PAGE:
3rd Sunday of Lent, Year C

Note: Homilies & Angelus / Regina Caeli of Pope Saint John Paul II, Pope Benedict XVI & Pope Francis I had been compiled for you after the Mass Readings below. Happy Reading!


Readings at Mass

See our extracts with pictures: 8-)

1st Reading: Exodus 3:1-8,13-15,

Responsorial: Psalm 103:1-4,6-8,11,

2nd Reading: 1 Corinthians 10:1-6,10-12  & 

Gospel Reading: Luke 13:1-9.


Liturgical Colour: Violet.


Acknowledgment: We thank the Publisher for allowing us to publish the Mass Readings to be used as reference for Homilies & Angelus / Regina Caeli of Pope Saint John Paul II, Pope Benedict XVI & Pope Francis I as a source of God’s encouragements to all of us around the World.


Homilies, Angelus / Regina Caeli


A. Pope Saint John Paul II


Homily, 15 March 1998

1. "God called to him out of the bush, "Moses, Moses!" And he said, "Here am I"" (Exodus 3:4). 


 In the first reading we heard the account of Moses' vocation. God reveals his own name to Moses: "I am who I am" (Exodus 3:14), so that he would tell it to the people of Israel. This is how a special relationship of trust and familiarity is established between God and his messenger. He is invested with authority as mediator between the people and their Lord. Because of this responsibility, he will become God's instrument for Israel's deliverance from slavery in Egypt. Through his work, Yahweh himself will lead the people for 40 years through the desert to the promised land and make the great Covenant of Sinai with them. 


 The history of Moses' vocation clearly shows how the call to communion with God, and therefore to holiness, is the necessary premise for every particular mission for the sake of the community and in service to one's brothers and sisters.


The divine initiative, which calls a person to holiness and entrusts him with a special mission in service to his neighbour, shines brightly in the spiritual experience of the three new Servants of God whom I have had the joy today of raising to the glory of the altars: Vincent Eugene Bossilkov, Brigida of Jesus Morello, religious and foundress of the Ursuline Sisters of Mary Immaculate, and María of Mt Carmel Sallés y Barangueras, virgin and foundress of the Missionary Teaching Sisters of the Immaculate Conception.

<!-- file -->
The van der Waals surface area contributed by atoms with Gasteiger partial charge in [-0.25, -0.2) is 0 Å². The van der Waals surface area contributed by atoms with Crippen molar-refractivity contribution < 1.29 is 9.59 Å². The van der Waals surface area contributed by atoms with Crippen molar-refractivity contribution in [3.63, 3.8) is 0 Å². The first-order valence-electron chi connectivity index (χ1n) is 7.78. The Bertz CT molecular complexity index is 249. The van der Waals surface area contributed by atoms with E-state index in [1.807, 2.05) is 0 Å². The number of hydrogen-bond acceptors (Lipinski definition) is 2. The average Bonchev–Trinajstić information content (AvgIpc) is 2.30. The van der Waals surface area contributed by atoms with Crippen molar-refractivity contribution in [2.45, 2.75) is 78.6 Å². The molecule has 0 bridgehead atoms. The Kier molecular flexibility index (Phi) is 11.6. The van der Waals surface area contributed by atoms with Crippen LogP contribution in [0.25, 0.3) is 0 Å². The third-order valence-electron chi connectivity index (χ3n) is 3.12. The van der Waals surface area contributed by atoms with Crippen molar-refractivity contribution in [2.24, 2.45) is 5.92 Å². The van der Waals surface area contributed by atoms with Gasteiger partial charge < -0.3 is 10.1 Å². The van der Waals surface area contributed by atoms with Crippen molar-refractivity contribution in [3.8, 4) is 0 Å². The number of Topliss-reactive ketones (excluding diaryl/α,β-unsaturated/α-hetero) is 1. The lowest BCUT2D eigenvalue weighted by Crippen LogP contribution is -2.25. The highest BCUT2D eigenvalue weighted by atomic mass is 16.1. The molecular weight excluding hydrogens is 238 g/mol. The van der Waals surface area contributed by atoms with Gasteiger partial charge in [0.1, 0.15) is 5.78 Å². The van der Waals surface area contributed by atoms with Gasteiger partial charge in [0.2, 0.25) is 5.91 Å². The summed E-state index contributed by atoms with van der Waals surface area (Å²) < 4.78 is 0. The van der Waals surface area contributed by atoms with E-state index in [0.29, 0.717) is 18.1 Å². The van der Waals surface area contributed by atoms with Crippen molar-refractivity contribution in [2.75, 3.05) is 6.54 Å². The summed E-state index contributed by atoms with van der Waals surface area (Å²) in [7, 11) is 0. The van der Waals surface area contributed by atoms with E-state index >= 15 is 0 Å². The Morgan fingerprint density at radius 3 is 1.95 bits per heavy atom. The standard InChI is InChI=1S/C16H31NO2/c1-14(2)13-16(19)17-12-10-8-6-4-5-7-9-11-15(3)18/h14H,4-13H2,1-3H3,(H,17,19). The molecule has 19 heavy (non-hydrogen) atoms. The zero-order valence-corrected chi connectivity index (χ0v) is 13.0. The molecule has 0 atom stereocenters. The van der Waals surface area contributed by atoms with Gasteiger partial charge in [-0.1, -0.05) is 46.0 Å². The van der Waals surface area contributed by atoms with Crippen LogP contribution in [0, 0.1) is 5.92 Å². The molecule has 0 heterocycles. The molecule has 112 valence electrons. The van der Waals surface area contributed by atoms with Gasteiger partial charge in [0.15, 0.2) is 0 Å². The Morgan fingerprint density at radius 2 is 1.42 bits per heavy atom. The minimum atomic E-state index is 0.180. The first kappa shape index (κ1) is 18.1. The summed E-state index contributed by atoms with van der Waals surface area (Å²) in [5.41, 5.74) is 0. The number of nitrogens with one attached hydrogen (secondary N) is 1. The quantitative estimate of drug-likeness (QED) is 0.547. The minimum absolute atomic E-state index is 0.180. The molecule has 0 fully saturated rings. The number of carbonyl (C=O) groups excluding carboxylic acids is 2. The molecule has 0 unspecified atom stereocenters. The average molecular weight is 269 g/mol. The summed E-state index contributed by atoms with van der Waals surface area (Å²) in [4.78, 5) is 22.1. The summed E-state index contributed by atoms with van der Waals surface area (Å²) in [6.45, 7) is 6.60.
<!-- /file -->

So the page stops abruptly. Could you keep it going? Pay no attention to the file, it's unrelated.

2. "They drank from the supernatural Rock which followed them, and the Rock was Christ" (1 Cor 10:4). The martyr Bishop, Vincent Eugene Bossilkov, drank from the supernatural Rock which is Christ. Faithfully following the charism of St Paul of the Cross, founder of his congregation, he intensively cultivated the spirituality of the Passion. He also dedicated himself without reserve to the pastoral service of the Christian community entrusted to his care and faced the supreme trial of martyrdom without hesitation.


And so this Bishop and martyr, who throughout his life strove to be a faithful image of the Good Shepherd, became one in an altogether special way at the moment of death when he united his blood with that of the Lamb sacrificed for the world's salvation. What a shining example for us all, called to bear faithful witness to Christ and his Gospel! What a great encouragement for those who today are still suffering injustice and oppression because of their faith! May the example of this martyr, whom we contemplate today in the glory of the blesseds, instil faith and zeal in all Christians, especially those of the beloved Bulgarian nation which from now on can invoke him as its heavenly protector.


3. "The Lord is merciful and gracious, slow to anger and abounding in steadfast love". These words, which today's liturgy presents in the responsorial psalm, sustained and guided the heroic fidelity to the Gospel of Bl. Brigida of Jesus Morello, religious and foundress of the Ursuline Sisters of Mary Immaculate. The events of her varied life - first as a young woman gifted with human and spiritual virtues, then as a wise and faithful wife, a Christian widow and, lastly, as a consecrated person and a guide for her sisters - reflect with exceptional clarity the new blessed's trusting abandonment to the mercy of God who "is slow to anger and abounding in steadfast love".


A constant invitation to trust in God shines through her writings. She loved to repeat: "Trust, trust, great heart! God is our Father and will never abandon us!".